The best part about the del.icio.us tagging system is that I can expand/modify tags as needed, so that if there isn’t a good category for something, I can just make a new one. It’s a lot more flexible than traditional blogging taxonomies.

The biggest drawback to implementing Off-Topic this way is that there’s no easy method for feedback. Unlike normal johnaugust.com entries, there’s no comment section for Off-Topic. For the time being, the best bet is to email offtopic@johnaugust.com for anything related to the list. I’m sure a better system will come along shortly.

For now, explore.

Theory #1

Why does it seem that there are maybe 6 templates for Hollywood movies? As a writer you pick one of those, fill in the check boxes, and poof the next movie of the week. Is it because of the money to be made, or a lack of talented writers getting their scripts to the right people, or is it due to producers and directors not getting the ‘picture’, or is it because those mentioned above don’t really give a rats butt about the people going out to see a movie?


While I can’t offer an apologia for everything that is wrong with the state of film, I can suggest a few theories for this nagging sense of sameness you feel about movies. As I started writing this column, it got so long that I needed to break it into two pieces.

Before I start, I should stress that this isn’t a Hollywood-specific problem; if you look at the combined film output of France or Germany or India you’re going to find the same percentage of mindless retreads. Nor is this a recent problem. To me, the only thing more torturous than the slow pace of most movies in the 1940’s and 50’s is their utter predictability.

Theory 1: There really are only a few basic plots.

While I don’t support the kind of reductionism you see in a lot of film books, which boil down the entire canon of Western literature into three or seven or thirteen plots (Revenge, Fatal Love, etc.), the truth is that for any scenario you create, there’s only a few ways it’s going to resolve. While there might be many detours and diversions along the way, the course of your story is going to end up at one of several possible outcomes.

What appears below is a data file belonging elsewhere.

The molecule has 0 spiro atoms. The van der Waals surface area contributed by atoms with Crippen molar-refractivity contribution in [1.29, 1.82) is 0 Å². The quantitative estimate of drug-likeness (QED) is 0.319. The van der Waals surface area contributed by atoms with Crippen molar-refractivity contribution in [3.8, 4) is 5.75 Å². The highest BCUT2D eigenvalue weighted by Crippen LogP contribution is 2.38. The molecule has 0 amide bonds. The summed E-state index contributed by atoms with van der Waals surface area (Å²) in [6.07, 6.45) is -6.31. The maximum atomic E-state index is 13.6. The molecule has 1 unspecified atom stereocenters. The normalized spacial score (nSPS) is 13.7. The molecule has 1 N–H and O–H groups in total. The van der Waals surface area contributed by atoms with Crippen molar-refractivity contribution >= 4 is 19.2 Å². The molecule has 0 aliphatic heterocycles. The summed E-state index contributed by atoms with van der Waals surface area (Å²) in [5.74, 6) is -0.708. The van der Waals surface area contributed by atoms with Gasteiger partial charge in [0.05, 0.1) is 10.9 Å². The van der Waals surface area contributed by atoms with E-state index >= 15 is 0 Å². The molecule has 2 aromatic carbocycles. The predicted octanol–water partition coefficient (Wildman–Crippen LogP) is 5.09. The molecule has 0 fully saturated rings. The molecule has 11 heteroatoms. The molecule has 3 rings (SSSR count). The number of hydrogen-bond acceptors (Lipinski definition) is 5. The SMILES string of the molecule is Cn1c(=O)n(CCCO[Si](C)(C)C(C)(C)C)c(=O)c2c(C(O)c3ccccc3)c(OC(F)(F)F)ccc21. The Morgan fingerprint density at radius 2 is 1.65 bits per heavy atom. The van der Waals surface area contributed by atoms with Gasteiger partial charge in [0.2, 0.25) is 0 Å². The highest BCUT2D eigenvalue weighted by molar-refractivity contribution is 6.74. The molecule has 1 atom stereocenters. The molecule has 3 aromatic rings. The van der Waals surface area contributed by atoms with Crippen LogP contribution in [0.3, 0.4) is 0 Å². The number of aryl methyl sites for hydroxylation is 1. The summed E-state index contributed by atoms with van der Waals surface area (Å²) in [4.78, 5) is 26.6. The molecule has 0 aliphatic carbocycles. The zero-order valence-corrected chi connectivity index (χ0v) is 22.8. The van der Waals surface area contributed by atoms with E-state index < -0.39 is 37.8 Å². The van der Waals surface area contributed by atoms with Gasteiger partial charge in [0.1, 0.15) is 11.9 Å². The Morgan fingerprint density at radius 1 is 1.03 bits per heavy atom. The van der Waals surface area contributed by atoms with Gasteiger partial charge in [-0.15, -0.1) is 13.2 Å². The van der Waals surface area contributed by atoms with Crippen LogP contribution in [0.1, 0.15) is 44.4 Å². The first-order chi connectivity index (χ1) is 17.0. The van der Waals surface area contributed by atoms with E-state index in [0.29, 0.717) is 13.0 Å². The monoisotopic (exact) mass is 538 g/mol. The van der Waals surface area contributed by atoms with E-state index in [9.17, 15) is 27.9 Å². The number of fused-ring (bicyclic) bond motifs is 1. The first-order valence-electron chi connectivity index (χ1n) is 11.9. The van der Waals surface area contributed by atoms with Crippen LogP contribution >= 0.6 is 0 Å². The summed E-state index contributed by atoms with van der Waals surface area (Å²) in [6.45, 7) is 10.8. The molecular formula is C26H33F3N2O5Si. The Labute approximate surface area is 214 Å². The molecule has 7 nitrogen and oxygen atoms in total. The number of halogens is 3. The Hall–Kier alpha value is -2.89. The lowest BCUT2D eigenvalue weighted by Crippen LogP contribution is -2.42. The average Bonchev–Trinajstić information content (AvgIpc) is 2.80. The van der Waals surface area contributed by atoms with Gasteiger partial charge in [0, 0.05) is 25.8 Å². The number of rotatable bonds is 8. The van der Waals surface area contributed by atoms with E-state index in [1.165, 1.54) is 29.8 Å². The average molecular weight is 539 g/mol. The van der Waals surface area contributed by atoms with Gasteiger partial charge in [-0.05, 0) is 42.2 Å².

For instance, let’s say you’re writing a movie about a young woman who is looking for her father. All the details of the story – why she’s looking for him, how long he’s been gone, the nature of their relationship, the setting, the obstacles, the other characters involved – these details make the story unique, and hopefully interesting. But from the minute the movie begins, we know there’s only two possible outcomes: either she finds him, or she doesn’t. "Aha!" you say. The only reason we know the two possible outcomes is because we’ve been told she’s looking for her father. If we didn’t say that at the start of the movie, it wouldn’t be so predictable. And you’re absolutely right. But the movie would also be incredibly, annoyingly frustrating. The next time you’re in a movie theater squirming around and checking your watch, ask yourself, "Do I know what the main character is trying to do?" More likely than not, you’ll answer no. That’s why the movie seems to be wandering around aimlessly, because it hasn’t given you any sense of where you’re going, or how to know when you get there.